Re: Criticism of Kidcode (was Re: KidCode: Next steps )

> <subject scheme="KidCode"></subject>


> attack. This also allows FTP and other URLs to be accomodated without
> forcing them to change their software or naming system. Of course, it
> would have a performance impact on all direct URL accesses.

Also important, yes.

> I think that the URC mechanism is the right way to implement something
> like KidCode. (Of course, as primary author of the URC spec I would say
> that, wouldn't I? :-) Seriously, I do think that it is the right technical
> approach. However, there is no way to ignore the fact that URNs and URCs
> are not deployed yet.

I don't think there's any reason that once URC/URN stuff like this starts 
to get widespread that a URL with KidCode.12 in it couldn't translate to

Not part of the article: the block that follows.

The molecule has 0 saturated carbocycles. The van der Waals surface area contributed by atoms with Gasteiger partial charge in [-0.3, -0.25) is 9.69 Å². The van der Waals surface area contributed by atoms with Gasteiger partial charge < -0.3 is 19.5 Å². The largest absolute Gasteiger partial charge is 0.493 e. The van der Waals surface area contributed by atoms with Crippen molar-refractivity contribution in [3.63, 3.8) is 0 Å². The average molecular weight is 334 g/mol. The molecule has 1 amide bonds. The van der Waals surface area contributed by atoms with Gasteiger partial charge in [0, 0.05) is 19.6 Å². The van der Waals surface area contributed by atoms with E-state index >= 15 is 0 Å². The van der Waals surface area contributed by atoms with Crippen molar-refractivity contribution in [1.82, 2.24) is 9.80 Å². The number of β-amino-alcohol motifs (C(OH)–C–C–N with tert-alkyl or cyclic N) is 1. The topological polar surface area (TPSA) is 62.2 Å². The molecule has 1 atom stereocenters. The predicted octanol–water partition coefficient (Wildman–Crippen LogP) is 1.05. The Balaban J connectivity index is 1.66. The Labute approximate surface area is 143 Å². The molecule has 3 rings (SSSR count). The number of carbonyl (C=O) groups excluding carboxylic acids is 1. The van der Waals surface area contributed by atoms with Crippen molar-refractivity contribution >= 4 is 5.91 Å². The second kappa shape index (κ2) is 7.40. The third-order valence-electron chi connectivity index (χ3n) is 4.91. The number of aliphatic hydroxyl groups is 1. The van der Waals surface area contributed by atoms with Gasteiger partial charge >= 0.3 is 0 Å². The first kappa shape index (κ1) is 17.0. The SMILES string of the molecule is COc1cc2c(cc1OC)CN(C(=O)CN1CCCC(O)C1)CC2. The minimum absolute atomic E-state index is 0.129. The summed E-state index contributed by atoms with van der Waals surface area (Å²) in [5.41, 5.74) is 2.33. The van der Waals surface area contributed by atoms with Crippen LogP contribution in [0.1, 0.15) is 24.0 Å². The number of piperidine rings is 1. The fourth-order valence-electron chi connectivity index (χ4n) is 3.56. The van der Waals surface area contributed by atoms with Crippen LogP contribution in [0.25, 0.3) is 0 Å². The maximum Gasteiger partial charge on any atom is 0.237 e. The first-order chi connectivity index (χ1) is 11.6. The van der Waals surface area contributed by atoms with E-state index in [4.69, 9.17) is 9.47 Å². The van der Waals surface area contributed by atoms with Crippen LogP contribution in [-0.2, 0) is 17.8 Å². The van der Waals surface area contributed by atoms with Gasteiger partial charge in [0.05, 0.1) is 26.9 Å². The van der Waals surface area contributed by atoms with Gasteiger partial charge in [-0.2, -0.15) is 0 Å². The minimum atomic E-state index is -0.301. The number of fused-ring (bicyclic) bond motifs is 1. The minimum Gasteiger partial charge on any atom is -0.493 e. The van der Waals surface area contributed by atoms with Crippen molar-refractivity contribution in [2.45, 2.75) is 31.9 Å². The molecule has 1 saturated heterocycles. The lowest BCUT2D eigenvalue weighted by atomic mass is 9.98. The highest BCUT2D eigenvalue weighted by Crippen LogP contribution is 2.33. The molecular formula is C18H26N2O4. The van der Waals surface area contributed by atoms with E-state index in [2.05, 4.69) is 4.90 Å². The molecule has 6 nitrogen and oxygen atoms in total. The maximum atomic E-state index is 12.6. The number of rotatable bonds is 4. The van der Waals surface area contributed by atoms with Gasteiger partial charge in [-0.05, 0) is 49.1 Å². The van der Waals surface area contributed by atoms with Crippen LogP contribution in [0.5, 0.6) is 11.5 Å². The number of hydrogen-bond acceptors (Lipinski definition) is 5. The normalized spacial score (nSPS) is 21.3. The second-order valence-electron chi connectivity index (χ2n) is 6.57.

<subject scheme="KidCode">12</subject> internally.

> KidCode in the expectation that URNs and URCs will be ready soon, than to
> try to mandate how all publishers have to make their URLs. Anyway, I am

What's with this "all publishers"?  KidCode is specifically for 
publishers who want to notify parents that their stuff isn't suitable for 
children, or who want to notify parents it *is* suitable for children.

> not so sure the KidCode syntax is going to work well on Windows-based
> servers where an 8.3 name constraint has to be met.

Actually, if you look, it's cunningly devised with that limitation in 
mind. You just don't get to list the tags after the age if you insist on 
using a DOS-based server. Otherwise it works fine, including for FTP.

> I have to revise the SOAP portion of the requirements draft anyway, so I
> will recast it to be more, dare I say, explicit about KidCode uses.  ;-)
> When that is done I will send the fragment to the URI and WWW talk lists.
> That should be Thursday or so.

I look forward to it!  -Darren

Received on Monday, 19 June 1995 17:54:39 UTC